The sun’s radiation hits our skin in two kinds of rays: UVA and UVB.
UVB rays have shorter wavelengths, which means they have more energy and are more damaging to the top layers of skin cells. Scientists used to think that only UVB rays increased the risk of cancer and premature aging. But more recent research shows that UVA rays are also harmful.
6. MYTH: You don’t have to worry if you use newer models of tanning beds.
Sorry, but no. This review of 31 studies of tanning bed use compared melanoma risk before and after 2000 — and found no difference.
What’s more, last year the FDA decided that tanning beds should be recategorizedas “class II” medical devices, which have moderate health risks, instead of low-risk “class I” that they were before.
“Now they essentially have to have a black box warning,” Darren Mays, a cancer prevention expert at Georgetown University Medical Center, told BuzzFeed News. The warning must say that tanning lamps shouldn’t be used by people under 18 years old, and that people with repeat exposure should be evaluated for cancer.
7. MYTH: If you don’t burn you won’t be at risk of cancer.
A sunburn is a visible sign of your skin’s inflammatory response to UV damage. But the sun’s rays can damage your skin regardless of whether you burn.
A history of sunburns is a well-known risk factor for cancer, but it’s not required. In May, a study of indoor tanners found that there is a link between tanning and melanoma even among people who said they had never had a sunburn.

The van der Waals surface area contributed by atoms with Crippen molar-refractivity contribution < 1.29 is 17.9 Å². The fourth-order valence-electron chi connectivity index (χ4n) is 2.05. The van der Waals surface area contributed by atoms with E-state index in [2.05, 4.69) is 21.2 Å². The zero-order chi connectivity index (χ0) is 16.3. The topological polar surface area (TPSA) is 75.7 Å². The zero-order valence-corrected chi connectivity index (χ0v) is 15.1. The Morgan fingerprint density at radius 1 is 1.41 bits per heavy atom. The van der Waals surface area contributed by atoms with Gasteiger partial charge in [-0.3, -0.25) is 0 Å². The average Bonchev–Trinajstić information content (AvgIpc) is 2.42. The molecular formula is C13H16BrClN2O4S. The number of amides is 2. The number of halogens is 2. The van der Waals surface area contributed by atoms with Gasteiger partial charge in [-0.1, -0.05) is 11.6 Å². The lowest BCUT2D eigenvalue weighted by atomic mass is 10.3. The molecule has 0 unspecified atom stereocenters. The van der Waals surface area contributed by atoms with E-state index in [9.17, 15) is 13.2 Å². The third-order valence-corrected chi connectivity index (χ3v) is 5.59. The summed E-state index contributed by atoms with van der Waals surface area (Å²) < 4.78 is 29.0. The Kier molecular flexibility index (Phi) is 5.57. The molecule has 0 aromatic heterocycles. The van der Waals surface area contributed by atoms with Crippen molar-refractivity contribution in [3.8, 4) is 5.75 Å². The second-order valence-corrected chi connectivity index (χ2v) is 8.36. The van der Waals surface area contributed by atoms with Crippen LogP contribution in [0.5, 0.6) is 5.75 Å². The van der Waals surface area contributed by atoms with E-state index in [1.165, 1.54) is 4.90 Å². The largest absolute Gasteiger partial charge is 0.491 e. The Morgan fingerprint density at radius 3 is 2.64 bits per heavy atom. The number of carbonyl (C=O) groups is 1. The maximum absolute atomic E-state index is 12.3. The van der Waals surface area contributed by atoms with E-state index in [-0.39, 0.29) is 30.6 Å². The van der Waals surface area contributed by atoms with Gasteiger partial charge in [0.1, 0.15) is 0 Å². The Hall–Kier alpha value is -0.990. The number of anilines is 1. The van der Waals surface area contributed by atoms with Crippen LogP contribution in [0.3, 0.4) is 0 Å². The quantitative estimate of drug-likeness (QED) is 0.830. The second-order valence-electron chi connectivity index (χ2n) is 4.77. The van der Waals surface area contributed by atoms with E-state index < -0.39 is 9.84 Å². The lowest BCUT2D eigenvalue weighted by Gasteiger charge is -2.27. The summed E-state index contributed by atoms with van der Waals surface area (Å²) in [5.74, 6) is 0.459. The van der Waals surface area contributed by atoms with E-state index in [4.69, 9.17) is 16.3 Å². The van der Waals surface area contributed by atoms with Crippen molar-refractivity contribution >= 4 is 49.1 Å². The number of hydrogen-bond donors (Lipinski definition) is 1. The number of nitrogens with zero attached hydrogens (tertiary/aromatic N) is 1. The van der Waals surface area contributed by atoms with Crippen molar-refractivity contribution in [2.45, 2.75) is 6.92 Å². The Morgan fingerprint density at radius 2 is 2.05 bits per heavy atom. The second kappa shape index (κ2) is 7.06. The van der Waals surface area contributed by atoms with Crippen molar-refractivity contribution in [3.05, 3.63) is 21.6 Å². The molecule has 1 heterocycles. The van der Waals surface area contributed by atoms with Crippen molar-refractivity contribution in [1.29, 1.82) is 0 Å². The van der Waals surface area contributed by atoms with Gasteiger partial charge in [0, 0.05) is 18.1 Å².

8. MYTH: Tanning is a fantastic source of vitamin D.
Yes, it’s true that your body produces vitamin D in response to sun exposure. (Specifically, vitamin D production is triggered by UVB rays — which aren’t used in most tanning beds!) And yes, getting enough vitamin D is important for building strong bones and a robust immune system.
But here’s the thing: Tanning isn’t necessarily a great source of vitamin D. “The amount of outdoor sun exposure needed for meaningful vitamin D production depends on many factors, including time of day, time of year, latitude, altitude, weather conditions, a person’s skin type, amount of skin exposed to the sun” and other factors, the surgeon general says.
Plus, there are lots of other ways to get your vitamin D — without the skin cancer risk. Fatty fish, egg yolks, and calf liver are all high in vitamin D, as are fortified milk, yogurt, juices. If you’re really concerned about low vitamin D, you can also try a dietary supplement.
9. MYTH: Tanning decreases your risk of cancer because of vitamin D.
Uhh, no. See above.
10. MYTH: Tanning will help you lose weight.
This is one of the strangest tanning myths out there. The idea is that light rays stimulate your thyroid hormone, somehow causing weight loss.
“I have never in my life heard this,” said Bordone, the Columbia dermatologist. “It’d be much smarter to just go walking.”
11. MYTH: Sunscreen is toxic.
The ingredients of most sunscreens have been on the market for decades, and there’s little evidence that they are unsafe.
If you hear about “toxic” or “poisonous” sunscreen, it’s probably concerning products that contain oxybenzone, a chemical that protects your skin by absorbing UV rays. There are some studies (though far from conclusive) suggesting that oxybenzone affects your hormones.
If you’re worried about these potential risks, however small, Bordone suggests choosing sunscreens that instead contain metals — usually titanium dioxide or zinc oxide — which are often found in products meant for babies. Rather than being absorbed by your skin, these sunscreens sit on top of your skin and reflect the sun’s rays.
12. MYTH: Tanning doesn’t accelerate wrinkles.
The best refutation of this myth comes from a medical case study published in 2012.
A 69-year-old man, pictured above, was a delivery truck driver for 28 years. Because UVA rays can pass through windows, the left side of his face became far more wrinkled than the right side.
“If I could offer you only one tip for the future…”